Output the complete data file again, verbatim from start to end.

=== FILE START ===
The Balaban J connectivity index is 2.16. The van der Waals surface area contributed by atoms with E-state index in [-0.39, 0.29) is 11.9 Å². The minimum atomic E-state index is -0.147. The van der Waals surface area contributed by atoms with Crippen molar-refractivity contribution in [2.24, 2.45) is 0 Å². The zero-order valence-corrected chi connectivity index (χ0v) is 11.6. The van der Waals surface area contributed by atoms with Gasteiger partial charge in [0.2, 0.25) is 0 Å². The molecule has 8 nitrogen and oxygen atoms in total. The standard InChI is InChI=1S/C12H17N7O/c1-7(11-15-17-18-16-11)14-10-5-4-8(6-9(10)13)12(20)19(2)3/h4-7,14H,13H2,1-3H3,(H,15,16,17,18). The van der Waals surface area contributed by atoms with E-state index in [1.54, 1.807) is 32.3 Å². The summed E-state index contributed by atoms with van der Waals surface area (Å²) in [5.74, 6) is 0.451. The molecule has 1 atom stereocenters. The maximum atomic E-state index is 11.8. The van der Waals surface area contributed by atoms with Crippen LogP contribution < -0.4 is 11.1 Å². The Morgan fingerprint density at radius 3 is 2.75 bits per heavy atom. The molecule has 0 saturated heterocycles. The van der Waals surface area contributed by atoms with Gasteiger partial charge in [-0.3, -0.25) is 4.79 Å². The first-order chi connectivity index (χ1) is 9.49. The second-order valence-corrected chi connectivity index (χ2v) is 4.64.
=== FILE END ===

The Balaban J connectivity index is 2.16. The van der Waals surface area contributed by atoms with E-state index in [-0.39, 0.29) is 11.9 Å². The minimum atomic E-state index is -0.147. The van der Waals surface area contributed by atoms with Crippen molar-refractivity contribution in [2.24, 2.45) is 0 Å². The zero-order valence-corrected chi connectivity index (χ0v) is 11.6. The van der Waals surface area contributed by atoms with Gasteiger partial charge in [0.2, 0.25) is 0 Å². The molecule has 8 nitrogen and oxygen atoms in total. The standard InChI is InChI=1S/C12H17N7O/c1-7(11-15-17-18-16-11)14-10-5-4-8(6-9(10)13)12(20)19(2)3/h4-7,14H,13H2,1-3H3,(H,15,16,17,18). The van der Waals surface area contributed by atoms with E-state index in [1.54, 1.807) is 32.3 Å². The summed E-state index contributed by atoms with van der Waals surface area (Å²) in [5.74, 6) is 0.451. The molecule has 1 atom stereocenters. The maximum atomic E-state index is 11.8. The van der Waals surface area contributed by atoms with Crippen LogP contribution < -0.4 is 11.1 Å². The Morgan fingerprint density at radius 3 is 2.75 bits per heavy atom. The molecule has 0 saturated heterocycles. The van der Waals surface area contributed by atoms with Gasteiger partial charge in [-0.3, -0.25) is 4.79 Å². The first-order chi connectivity index (χ1) is 9.49. The second-order valence-corrected chi connectivity index (χ2v) is 4.64.